Exploratory contacts between Greece and Turkey resume Monday at Istanbul’s Swissotel, with Athens having particularly low expectations of a substantial outcome due to the different agendas set by both sides.
Greece insists that the demarcation of maritime zones is the only issue up for discussion, while Turkey wants a whole range of issues on the table, from the demilitarization of Greek islands and “gray zones” in the Aegean to the rights of Greece’s Muslim minority in Thrace.
In light of these differences, Monday’s meeting of delegations is seen as a litmus test for the overall course of the exploratory contacts and a foretaste of the climate that will prevail in the coming months.
For the Greek side the outcome of these contacts will be contingent on the approach Turkey will take. More specifically, if Ankara signals a willingness to engage in a constructive discussion on maritime zones, as it did to some extent in 2003 and 2011, Athens will respond. In the event that Ankara keeps its cards to its chest, Athens will be open to a new round of contacts in Athens in February.
However, if Ankara insists on its “expanded” agenda, challenging Greek sovereign rights and national red lines, then the talks will be on thin ice.
Nonetheless, sources contend that the most likely scenario is that Turkey will opt to continue the exploratory contacts over the next six months, but without any prospect of concrete results.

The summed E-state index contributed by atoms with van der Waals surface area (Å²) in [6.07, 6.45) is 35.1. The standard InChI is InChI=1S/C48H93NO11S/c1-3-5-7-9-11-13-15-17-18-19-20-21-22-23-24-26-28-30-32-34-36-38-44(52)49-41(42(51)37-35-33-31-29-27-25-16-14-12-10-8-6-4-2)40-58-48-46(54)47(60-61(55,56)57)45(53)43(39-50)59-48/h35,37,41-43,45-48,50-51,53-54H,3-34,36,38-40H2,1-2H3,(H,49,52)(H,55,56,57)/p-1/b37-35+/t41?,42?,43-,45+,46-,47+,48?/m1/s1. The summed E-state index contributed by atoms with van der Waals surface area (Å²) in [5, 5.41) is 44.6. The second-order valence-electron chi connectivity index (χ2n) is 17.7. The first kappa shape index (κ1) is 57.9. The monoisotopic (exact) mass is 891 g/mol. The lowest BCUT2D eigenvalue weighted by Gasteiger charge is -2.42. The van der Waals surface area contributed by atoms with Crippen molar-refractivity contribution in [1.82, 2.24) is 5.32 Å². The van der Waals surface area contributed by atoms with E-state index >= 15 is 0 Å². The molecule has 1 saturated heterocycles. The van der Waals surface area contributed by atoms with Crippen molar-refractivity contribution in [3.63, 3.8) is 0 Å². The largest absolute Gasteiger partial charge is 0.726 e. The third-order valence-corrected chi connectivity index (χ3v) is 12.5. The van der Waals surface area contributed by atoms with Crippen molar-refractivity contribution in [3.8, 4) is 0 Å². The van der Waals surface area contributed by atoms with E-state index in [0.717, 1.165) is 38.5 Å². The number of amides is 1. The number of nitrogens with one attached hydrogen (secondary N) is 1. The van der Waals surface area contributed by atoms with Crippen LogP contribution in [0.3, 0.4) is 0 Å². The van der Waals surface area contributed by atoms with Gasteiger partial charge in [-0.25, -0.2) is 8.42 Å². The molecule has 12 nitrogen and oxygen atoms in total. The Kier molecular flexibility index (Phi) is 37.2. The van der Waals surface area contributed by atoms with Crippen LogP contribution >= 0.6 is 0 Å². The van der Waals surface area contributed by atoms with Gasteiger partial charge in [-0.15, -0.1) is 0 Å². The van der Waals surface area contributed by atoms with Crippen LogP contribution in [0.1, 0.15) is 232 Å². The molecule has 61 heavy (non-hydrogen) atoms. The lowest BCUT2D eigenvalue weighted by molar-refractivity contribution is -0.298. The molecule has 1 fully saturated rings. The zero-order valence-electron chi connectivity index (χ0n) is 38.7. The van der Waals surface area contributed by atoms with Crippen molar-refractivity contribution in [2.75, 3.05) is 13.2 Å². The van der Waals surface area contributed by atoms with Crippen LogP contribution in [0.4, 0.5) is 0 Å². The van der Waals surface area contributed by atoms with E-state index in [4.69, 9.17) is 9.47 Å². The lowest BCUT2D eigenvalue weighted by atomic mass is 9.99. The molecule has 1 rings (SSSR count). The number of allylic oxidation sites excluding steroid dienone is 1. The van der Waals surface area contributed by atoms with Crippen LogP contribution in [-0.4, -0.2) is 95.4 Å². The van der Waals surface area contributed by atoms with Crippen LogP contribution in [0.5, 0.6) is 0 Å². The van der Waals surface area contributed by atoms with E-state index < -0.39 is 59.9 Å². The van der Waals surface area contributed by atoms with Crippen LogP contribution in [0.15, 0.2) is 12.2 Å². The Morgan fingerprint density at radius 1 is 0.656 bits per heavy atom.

Whatever scenario unfolds, according to government sources, Athens has no reason to break off the contacts as a blame game will almost definitely ensue, with both sides seeking not to be held accountable by the international community. What’s more, given the current health and economic crises, the government would not want to add a major escalation with Turkey on its already full plate.
Athens’ assessment is that Turkish President Recep Tayyip Erdogan will stay the course of the exploratory contacts as he could benefit from a period of calm in Greek-Turkish relations.
With the dialogue under way, Ankara will also avoid the possibility of sanctions at the March summit of European Union leaders. Moreover, it will have a clearer picture of US-Turkish relations under the presidency of Joe Biden, who is not expected to be as friendly to Erdogan as his predecessor Donald Trump.